My Philosophy of Teaching College Composition to Prisoners

I strongly believe that composition writing is very helpful for my students. In the future, they can use this experience for finding some education opportunities, especially my younger students, who have the possibility and potential to enter colleges, if they receive the financial support or, at least, find a job to start their education. At the same time, the experience of composition writing can help my students in their regular life after their release from prison. Today, people should be literate, whereas composition writing helps my students to convey their ideas logically and properly. They can use this experience to communicate with other people through writing or they will have no fear, when they have to write something because many students feel embarrassed, when I first ask them to write something.

At first glance, my decision to teach prisoners may seem to be unusual, but I am a former Green Beret who’s seen action in Panama, Somalia, and Saudi Arabia. I am an adrenaline junky and my work in prison generates a lot of adrenaline and positive emotions. At the same time, traditional school settings bore me. I cannot afford teaching in a conventional school. This job is not for me, whereas, in prison, I feel being really useful, especially because a few educators agree to work with inmates. I prefer a slightly more challenging environment. Prison provides it in abundance. One day students may be debating the virtues of freedom and the wisdom of peace, whereas the next day they may be trying to shank me.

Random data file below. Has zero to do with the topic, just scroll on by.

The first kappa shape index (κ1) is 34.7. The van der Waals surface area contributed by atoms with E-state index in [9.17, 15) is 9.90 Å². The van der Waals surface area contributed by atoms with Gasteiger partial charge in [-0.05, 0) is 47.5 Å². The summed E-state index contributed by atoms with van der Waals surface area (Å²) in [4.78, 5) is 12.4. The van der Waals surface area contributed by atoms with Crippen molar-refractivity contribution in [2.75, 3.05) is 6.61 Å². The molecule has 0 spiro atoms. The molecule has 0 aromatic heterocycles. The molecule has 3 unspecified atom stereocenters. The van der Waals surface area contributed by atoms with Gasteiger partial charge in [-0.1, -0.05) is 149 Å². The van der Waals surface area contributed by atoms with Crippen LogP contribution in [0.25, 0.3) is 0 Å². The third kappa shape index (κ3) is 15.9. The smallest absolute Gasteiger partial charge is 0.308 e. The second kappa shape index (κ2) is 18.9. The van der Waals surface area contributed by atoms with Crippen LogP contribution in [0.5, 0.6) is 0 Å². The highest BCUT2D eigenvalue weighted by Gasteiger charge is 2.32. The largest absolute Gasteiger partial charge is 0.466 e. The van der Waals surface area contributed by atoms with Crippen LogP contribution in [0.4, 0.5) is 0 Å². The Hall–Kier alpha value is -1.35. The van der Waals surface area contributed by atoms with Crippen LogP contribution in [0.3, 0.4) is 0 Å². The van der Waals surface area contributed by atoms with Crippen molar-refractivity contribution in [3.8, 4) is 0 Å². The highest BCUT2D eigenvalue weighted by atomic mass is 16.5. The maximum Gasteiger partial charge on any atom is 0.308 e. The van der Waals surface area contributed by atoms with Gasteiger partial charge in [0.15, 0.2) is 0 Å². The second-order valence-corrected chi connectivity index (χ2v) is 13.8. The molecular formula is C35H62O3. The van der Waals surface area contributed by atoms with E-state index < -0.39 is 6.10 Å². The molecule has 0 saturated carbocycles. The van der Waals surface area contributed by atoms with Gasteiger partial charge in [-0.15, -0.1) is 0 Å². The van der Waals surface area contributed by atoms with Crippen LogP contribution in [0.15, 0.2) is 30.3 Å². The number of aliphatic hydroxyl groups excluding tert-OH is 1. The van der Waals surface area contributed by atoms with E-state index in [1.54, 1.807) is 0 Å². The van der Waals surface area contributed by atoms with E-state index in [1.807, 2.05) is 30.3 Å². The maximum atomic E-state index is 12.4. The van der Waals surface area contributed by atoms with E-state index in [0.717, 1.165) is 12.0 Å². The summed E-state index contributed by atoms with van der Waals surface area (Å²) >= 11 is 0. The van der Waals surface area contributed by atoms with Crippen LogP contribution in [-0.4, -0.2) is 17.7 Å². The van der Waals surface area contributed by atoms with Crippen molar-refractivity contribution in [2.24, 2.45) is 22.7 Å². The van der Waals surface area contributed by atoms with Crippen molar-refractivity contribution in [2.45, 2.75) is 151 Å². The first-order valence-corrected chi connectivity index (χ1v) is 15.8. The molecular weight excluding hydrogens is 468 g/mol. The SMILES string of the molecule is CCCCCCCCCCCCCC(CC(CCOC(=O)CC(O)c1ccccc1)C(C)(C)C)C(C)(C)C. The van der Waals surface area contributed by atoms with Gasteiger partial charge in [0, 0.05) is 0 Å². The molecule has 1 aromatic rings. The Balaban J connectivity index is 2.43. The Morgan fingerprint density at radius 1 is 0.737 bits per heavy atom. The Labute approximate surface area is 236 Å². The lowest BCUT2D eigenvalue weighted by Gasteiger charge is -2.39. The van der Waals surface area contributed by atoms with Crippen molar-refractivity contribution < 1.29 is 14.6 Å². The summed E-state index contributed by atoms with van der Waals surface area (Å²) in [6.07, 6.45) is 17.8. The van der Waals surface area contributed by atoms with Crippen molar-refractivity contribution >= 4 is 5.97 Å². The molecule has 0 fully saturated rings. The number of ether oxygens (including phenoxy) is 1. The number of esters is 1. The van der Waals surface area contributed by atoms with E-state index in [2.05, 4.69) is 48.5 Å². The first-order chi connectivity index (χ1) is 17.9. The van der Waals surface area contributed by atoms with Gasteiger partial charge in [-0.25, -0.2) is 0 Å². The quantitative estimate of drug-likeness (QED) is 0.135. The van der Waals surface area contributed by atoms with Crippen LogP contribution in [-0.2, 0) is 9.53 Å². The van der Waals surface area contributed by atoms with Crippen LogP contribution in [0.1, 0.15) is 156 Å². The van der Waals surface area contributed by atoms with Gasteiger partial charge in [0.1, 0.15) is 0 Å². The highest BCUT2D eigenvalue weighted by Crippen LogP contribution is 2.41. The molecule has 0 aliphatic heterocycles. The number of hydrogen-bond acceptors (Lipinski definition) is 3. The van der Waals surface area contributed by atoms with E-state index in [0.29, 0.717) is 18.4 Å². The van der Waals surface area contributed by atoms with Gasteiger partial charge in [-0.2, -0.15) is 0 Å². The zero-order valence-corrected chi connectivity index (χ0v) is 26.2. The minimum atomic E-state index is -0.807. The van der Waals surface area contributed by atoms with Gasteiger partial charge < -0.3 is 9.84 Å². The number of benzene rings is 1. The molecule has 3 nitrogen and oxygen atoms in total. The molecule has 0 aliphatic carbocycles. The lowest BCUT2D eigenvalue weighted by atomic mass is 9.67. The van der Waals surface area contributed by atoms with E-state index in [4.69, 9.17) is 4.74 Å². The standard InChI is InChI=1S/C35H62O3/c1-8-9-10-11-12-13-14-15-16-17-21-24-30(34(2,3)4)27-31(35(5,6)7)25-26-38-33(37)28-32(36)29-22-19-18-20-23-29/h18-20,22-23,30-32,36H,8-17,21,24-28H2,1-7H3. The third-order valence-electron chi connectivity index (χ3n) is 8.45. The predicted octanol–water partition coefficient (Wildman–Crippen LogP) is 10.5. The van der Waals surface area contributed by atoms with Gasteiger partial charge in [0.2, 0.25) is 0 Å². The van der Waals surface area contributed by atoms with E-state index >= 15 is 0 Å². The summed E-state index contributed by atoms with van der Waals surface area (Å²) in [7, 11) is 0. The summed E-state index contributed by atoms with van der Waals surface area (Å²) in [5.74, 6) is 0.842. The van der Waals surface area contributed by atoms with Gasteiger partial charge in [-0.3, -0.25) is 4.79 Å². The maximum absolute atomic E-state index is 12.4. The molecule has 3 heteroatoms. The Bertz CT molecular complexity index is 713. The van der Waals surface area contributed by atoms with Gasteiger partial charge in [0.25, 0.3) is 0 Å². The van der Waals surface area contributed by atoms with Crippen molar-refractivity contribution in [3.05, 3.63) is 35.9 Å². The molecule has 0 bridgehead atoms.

However, I attempt to use a student-centered approach because it brings positive outcomes in my work and helps me to find the common ground with students. What I mean here is the fact that the student-centered approach helps me to learn as much information about my students as possible. I attempt to understand what kind of persons they are, what traits character prevail in my students, what each student does really need and want, what his educational level and actual potential are. As I gather information about each student, I attempt to meet his needs and academic level. As a rule, I give tasks, which are difficult to complete for my students but they can complete them successfully. This is why as they complete tasks they grow more and more confident in their abilities to write compositions and to become good writers. As their confidence increases, they become friendlier in relation to me and they just start to take me seriously because they understand that I can help them to become better, to develop new skills and abilities, and, probably, to find their place in the new life, after their release from prison.

Thus, I believe my work is very important not only for my personal and professional development but also for my students. I just try to help them to uncover their potential and start writing to discover new fields to enter after their release from prison. In such a way, I attempt to help to my students and to the community.








Works Cited
Greene, Stuart and April Lidinski. From Inquiry to Academic Writing, A Text and Reader. Boston: Bedford/St. Martin’s, 2008. Print.

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